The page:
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Thursday, May 5, 2016

Local firemen visit Katrina devastation

Thursday, September 22, 2005

(Photo)
Inspection: State Rep. Curren Everett looks into the Fulton County Haz-Mat trailer Sept. 16 as his son, Salem Fire Chief Heath Everett loads it with supplies for Hurricane Katrina relief. The fire chief along with two other volunteer firemen from Salem delivered the supplies to a staging area just outside of New Orleans. Photo/Jared

Firemen helping to clean up areas of Louisiana devastated by Hurricane Katrina received a shipment of desperately needed supplies Sept. 17 from Fulton County.

Salem Fire Chief Heath Everett and two other volunteer firefighters transported approximately $20,000 worth of supplies and firefighting equipment to Holden, La., just outside of New Orleans.

"It was like we weren't in America," Everett said. "There were troops everywhere. Blackhawk helicopters were all over the place."

The supplies, which included bottled water, 400 pairs of socks, shirts, a pallet of Gatorade, 400 pairs of underwear, blankets, toothbrushes, toothpaste, soap,firefighter jackets, fire hoses, medicated foot powder and other equipment, were donated by the Fulton County Firefighters Association, local churches and county residents.

Everett said the trip was a surreal experience.

"We saw a caravan of Chicago police cars headed to New Orleans," he said. "There was another group from New York who had been down there for about a week and they looked whipped. It sure is a mess down there."

Other than the swarms of bugs, Everett said their 23-hour trip was uneventful.

Everett's father said he was impressed with Fulton County's hurricane relief efforts.

"Fulton County has come through in this crisis, Arkansas has come through in this crisis and the state government, starting at the top with the governor, has come through," said state Rep. Current Everett.

Curren Everett was at the Salem Fire Station helping to load supplies before his son, Everett, delivered the goods to the affected region.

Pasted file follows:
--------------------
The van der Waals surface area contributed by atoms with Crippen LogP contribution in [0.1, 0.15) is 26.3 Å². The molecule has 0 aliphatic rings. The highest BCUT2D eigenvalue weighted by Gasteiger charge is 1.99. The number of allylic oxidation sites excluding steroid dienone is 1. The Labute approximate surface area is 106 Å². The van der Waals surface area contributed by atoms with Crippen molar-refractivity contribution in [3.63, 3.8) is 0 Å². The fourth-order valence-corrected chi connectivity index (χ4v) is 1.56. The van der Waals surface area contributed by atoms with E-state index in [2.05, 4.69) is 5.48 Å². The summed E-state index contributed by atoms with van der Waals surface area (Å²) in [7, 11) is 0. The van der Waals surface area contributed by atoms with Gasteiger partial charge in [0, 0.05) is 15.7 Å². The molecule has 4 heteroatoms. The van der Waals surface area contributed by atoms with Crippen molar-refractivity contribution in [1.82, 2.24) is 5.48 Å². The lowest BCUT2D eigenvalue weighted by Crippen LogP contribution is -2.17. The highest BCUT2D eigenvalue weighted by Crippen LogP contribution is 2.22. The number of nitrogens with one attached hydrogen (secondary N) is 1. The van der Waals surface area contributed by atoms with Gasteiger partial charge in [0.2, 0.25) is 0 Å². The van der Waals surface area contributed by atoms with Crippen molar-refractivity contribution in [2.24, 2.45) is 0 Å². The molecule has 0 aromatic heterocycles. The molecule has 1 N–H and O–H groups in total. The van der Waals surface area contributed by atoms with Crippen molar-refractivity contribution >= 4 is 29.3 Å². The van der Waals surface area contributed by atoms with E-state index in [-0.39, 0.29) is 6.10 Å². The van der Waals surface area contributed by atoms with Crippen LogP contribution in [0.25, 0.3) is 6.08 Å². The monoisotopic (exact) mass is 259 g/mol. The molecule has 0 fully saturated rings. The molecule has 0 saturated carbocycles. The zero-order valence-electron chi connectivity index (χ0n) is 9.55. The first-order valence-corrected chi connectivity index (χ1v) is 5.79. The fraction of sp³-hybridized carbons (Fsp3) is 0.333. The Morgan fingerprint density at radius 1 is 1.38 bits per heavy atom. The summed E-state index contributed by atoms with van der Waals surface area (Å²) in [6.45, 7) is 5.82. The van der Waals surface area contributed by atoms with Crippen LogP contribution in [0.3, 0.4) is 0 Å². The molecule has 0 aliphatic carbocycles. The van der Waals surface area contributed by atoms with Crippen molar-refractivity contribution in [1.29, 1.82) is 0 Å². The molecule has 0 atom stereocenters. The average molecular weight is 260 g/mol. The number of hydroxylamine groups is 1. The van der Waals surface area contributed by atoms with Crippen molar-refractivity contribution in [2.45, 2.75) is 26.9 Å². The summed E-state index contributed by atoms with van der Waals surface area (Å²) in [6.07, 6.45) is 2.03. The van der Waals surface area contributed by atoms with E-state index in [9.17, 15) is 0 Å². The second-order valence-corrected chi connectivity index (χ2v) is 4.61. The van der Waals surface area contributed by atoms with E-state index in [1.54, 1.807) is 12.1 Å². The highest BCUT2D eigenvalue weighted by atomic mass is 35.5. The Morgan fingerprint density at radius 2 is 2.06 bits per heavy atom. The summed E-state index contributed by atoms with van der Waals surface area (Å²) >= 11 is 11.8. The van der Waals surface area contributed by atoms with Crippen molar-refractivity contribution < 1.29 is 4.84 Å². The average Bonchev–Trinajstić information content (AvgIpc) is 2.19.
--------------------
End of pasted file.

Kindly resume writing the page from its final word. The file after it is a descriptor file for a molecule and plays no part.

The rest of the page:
"Everything we're doing is for the firemen who are down there working to make things better for the people of Louisiana," Everett said.

A Salem city firetruck and a Fulton County Haz-mat trailer were used to transport the supplies to the Gulf Coast.

Everett said volunteer firefighters Nick Blanton and Sam Rossito accompanied him on the trip.

The supplies were dropped off at the Ferrara plant in Holden, Everett said. Ferrara manufactures firetrucks, including the trucks used by the Salem Fire Department, he said.

The plant is being used as a staging area for supplies for the firefighters working in the area.

Everett said he contacted the Federal Emergency Management Agency to find out what supplies are needed.

"They told me the two things they needed most are Gatorade and medicated foot powder," Everett said. "The last time I talked to them they didn't have any Gatorade or foot powder."

He said the medicated foot powder is vital to the recovery efforts.

"They (the firemen) are walking in the water and sludge all day," Everett said. "With all the toxins in the water, those guys need some protection."

Rossito said he and Everett scoured local stores looking for Gatorade and medicated foot powder.

"We cleaned Wal-Mart out," Rossito said.

The two also bought supplies from Town and Country grocery store and the Dollar General store, both located in Salem.

Curren Everett said he bought $150 worth of Gatorade in Little Rock to send with his son. He said he and other state representatives have been impressed with the state's response to Louisiana's crisis.

"Every single community in this state is helping; it's unbelievable," Curren Everett said.

Fulton County Prosecuting Attorney Dwayne Plumlee and Carroll Fowlkes each donated $200 to help offset the fuel costs of the trip.

Everett said his crew took extra fuel because gasoline is in short supply throughout the region.

"It's a long trip, but it's a good trip," Everett said. "When you donate money you don't know where it's going or how it will be used. We know where this stuff is going and we know how it will be used."



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